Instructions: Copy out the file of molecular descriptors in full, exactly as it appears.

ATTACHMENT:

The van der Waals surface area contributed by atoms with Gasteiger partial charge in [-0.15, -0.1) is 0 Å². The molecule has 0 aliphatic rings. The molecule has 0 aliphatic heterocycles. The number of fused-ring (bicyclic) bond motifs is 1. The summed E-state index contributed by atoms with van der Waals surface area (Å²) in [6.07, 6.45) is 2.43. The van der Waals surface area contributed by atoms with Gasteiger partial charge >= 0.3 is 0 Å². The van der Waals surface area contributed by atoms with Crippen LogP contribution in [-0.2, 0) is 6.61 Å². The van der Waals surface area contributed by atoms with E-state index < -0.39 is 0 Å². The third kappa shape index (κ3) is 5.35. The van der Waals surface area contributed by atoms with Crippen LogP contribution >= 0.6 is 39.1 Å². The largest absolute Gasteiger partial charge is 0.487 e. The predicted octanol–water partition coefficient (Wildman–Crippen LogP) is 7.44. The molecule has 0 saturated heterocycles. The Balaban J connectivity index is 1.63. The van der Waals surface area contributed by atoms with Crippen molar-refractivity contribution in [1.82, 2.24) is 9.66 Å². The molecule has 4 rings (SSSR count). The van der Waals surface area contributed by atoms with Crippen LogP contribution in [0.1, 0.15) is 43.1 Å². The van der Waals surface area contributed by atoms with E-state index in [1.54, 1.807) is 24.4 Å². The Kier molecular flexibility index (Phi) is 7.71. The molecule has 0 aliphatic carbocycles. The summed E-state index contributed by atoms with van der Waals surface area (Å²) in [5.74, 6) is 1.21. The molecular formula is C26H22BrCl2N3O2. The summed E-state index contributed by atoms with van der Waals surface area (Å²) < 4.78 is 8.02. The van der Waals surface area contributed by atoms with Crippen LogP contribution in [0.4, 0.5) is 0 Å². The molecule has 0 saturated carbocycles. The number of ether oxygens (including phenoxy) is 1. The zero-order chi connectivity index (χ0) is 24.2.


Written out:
The van der Waals surface area contributed by atoms with Gasteiger partial charge in [-0.15, -0.1) is 0 Å². The molecule has 0 aliphatic rings. The molecule has 0 aliphatic heterocycles. The number of fused-ring (bicyclic) bond motifs is 1. The summed E-state index contributed by atoms with van der Waals surface area (Å²) in [6.07, 6.45) is 2.43. The van der Waals surface area contributed by atoms with Gasteiger partial charge >= 0.3 is 0 Å². The van der Waals surface area contributed by atoms with Crippen LogP contribution in [-0.2, 0) is 6.61 Å². The van der Waals surface area contributed by atoms with E-state index < -0.39 is 0 Å². The third kappa shape index (κ3) is 5.35. The van der Waals surface area contributed by atoms with Crippen LogP contribution >= 0.6 is 39.1 Å². The largest absolute Gasteiger partial charge is 0.487 e. The predicted octanol–water partition coefficient (Wildman–Crippen LogP) is 7.44. The molecule has 0 saturated heterocycles. The Balaban J connectivity index is 1.63. The van der Waals surface area contributed by atoms with Crippen molar-refractivity contribution in [1.82, 2.24) is 9.66 Å². The molecule has 4 rings (SSSR count). The van der Waals surface area contributed by atoms with Crippen LogP contribution in [0.1, 0.15) is 43.1 Å². The van der Waals surface area contributed by atoms with E-state index in [1.54, 1.807) is 24.4 Å². The Kier molecular flexibility index (Phi) is 7.71. The molecule has 0 aliphatic carbocycles. The summed E-state index contributed by atoms with van der Waals surface area (Å²) in [5.74, 6) is 1.21. The molecular formula is C26H22BrCl2N3O2. The summed E-state index contributed by atoms with van der Waals surface area (Å²) < 4.78 is 8.02. The van der Waals surface area contributed by atoms with Crippen LogP contribution in [0.4, 0.5) is 0 Å². The molecule has 0 saturated carbocycles. The number of ether oxygens (including phenoxy) is 1. The zero-order chi connectivity index (χ0) is 24.2.